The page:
Caitlin Root knew she wanted to work at Yale University back when she was still an undergraduate student at Bloomsburg University of Pennsylvania. A health physics major, Root landed a summer internship at Yale Environmental Health and Safety (EHS) during the summers of 2013 and 2014. She spent that time conducting radiation surveys, performing sealed source leak tests, surveying and delivering radioactive packages, and conducting laser surveys, among other tasks.
After completing her graduate work in environmental health physics at Clemson University, Root took a job as a laboratory safety specialist in Princeton University’s EHS Department, as there were no openings at Yale EHS at the time.
Finally, in March 2022, a job opened at Yale and Root happily returned to where she started. She is now a safety advisor using her health physics background to work with staff in the Positron Emission Tomography (PET) Center.
“That internship helped me immensely,” Root said. I think it is what got me that first job. Having that background and knowledge as an intern helped me know what to expect. When I started my first job, I realized it was what I was doing as an intern, just at a higher level.”
EHS has been working with interns in the health physics field for about 10 years. Only a few universities in the country offer a health physics program and EHS has built a relationship with those institutions to identify potential interns. Recently, the University of Alabama-Birmingham started a new health physics program and Zachariah Tribbett, Yale’s radiation safety officer, has a partnership with the head of the program. This year’s health physics intern, Raquema Williams, is going into the second year of her master’s program at the school.
“This gives students an opportunity to fine tune their interests,” Tribbett said. “It is getting harder and harder to find quality people in the world of health physics because there are fewer people entering the field. This is an opportunity for Yale to participate with developing the next generation.”
The next generation is also getting a taste of the academic safety world through a partnership between EHS and the New Haven Promise scholarship program, which was created in 2010 as a way to help qualified New Haven students afford college. It has since grown into a program that also helps these students gain valuable skills for post-graduation.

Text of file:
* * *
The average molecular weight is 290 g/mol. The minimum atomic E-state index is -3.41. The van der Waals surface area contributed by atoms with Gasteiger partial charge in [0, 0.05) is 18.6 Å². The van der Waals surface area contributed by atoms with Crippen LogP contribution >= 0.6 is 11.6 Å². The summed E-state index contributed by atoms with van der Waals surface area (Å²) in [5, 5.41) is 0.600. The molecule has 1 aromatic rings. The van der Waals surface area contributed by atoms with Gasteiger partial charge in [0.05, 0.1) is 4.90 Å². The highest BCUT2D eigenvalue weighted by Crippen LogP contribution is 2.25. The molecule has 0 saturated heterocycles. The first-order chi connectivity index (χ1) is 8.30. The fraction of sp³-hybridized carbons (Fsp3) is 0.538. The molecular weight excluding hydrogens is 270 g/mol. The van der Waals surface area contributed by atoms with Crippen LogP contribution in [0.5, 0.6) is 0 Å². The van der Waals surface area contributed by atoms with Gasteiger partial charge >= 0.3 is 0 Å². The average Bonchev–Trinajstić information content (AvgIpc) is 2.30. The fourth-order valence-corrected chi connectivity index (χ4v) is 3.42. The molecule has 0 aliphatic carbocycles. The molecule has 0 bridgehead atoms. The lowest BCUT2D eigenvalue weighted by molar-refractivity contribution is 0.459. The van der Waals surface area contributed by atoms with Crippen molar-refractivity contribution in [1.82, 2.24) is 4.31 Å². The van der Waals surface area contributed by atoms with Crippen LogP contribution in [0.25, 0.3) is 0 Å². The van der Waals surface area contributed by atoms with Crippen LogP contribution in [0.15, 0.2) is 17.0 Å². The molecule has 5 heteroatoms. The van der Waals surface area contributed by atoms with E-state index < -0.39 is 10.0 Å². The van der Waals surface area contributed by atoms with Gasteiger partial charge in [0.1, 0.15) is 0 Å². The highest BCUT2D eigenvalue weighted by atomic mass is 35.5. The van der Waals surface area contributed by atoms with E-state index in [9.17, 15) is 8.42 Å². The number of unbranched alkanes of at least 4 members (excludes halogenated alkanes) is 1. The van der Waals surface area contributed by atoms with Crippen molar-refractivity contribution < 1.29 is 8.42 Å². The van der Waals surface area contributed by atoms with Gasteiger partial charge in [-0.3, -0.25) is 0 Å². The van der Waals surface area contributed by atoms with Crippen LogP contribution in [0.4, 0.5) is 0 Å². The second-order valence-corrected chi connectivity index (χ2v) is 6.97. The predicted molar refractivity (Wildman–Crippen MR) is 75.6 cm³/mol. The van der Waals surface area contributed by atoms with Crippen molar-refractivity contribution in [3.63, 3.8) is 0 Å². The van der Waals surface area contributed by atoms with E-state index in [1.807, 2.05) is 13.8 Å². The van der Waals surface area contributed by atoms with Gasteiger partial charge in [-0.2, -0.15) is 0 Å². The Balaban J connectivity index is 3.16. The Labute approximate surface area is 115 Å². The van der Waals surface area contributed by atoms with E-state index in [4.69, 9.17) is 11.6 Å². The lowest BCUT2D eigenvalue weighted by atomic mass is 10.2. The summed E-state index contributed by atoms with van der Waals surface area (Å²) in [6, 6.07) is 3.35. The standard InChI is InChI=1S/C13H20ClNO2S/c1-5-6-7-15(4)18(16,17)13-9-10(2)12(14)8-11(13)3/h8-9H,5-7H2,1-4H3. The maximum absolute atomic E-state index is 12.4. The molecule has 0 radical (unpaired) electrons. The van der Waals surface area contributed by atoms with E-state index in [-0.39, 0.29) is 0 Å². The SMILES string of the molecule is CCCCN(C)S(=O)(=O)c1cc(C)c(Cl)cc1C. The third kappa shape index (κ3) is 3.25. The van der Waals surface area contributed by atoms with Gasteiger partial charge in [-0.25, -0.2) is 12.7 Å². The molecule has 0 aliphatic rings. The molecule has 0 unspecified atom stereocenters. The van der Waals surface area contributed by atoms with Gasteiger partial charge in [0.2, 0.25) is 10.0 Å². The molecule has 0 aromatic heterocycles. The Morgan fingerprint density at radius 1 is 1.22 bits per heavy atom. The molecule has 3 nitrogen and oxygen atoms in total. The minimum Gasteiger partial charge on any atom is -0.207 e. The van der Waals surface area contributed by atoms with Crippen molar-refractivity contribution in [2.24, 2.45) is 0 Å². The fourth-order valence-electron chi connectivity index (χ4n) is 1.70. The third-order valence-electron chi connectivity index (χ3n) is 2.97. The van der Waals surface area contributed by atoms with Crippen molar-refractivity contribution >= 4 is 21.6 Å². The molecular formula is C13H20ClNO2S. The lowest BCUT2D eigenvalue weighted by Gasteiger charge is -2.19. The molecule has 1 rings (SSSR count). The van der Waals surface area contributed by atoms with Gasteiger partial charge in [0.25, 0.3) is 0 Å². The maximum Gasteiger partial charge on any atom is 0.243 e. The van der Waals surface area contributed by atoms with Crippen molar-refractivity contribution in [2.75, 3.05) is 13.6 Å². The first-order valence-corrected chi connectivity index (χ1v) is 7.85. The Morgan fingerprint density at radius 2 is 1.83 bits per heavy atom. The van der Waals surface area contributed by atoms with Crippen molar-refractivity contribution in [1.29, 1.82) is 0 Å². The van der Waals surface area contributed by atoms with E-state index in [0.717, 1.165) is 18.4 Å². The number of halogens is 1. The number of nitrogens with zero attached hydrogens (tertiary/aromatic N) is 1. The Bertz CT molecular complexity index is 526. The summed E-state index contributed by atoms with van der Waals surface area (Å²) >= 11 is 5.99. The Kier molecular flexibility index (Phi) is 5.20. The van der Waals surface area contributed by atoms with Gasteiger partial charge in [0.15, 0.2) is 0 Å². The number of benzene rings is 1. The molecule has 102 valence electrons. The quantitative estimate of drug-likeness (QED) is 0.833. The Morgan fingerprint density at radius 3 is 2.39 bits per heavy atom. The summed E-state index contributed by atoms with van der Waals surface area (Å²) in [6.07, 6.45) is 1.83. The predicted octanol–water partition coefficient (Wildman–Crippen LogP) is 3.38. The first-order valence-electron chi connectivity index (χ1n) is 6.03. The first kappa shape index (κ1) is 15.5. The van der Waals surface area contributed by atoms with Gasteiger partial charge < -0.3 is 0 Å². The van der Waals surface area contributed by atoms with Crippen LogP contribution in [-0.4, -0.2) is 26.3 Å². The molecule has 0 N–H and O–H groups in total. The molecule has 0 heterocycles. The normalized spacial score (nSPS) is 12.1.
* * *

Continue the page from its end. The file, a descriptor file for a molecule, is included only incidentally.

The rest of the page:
Each year, global pandemics aside, EHS brings in student interns through the program to help with a variety of daily tasks and special projects. The students get a chance to learn about state and federal regulations while working to help keep members of the Yale community safe.
In 2017, a group of student interns, under the supervision of EHS Safety Advisor Shumin Bian, helped lead the Biosafety Stewardship Project-Cold Storage Inventory Project. They personally labeled over 3,500 cold storage units with unique identification numbers in laboratories around campus to create an online inventory system and also supported EHS staff in assisting laboratory personnel with creating their own inventory system to identify all of the contents of their cold storage units. The students, Julio Badillo, Ray Charles Capanzana, Taylor Gainey, Donique Haynes, and Koleyatu Sheriff, were recognized with EHS’s Dariusz Czarnota Award of Excellence, named in honor of Dariusz Czarnota, a safety advisor at EHS from 2001 until his untimely death in 2012.
Bian still maintains a connection to that group of students, some of whom have found permanent or temporary jobs at Yale and some of whom have since gone on to graduate school.
“It is really a privilege to get to work with these students,” Bian said. “You feel how much you are going to impart on them and how much of an effect it is going to have on their lives.”
“These internships give them a peek into the world of work and EHS has always been a great partner for us,” said Chris Brown, Yale’s director of New Haven Hiring Initiatives. “The students get experience in a professional setting and they get to work alongside professionals. They become colleagues.”
The New Haven Promise scholarship is an annual award that covers tuition expenses remaining after federal and state government grants at a Connecticut public 2 or 4-year college or university, up to $10,000 a year over four years. To qualify, students must be a New Haven resident and attend New Haven public schools or an approved charter school in New Haven, have a positive disciplinary record during high school, complete 40 hours of community service over their four years in high school, have a 90 percent attendance record or better in high school and have a cumulative GPA of 3.0 or higher at graduation. To maintain the scholarship in college, they must keep a GPA of 2.0 or higher each semester.
“We are helping scholars to achieve that New Haven Promise mission through interesting and engaging work,” Brown said. “That mission is to go to college, go through college, and, hopefully, come back to New Haven.”
For more information on the New Haven Promise scholarship program, visit newhavenpromise.org.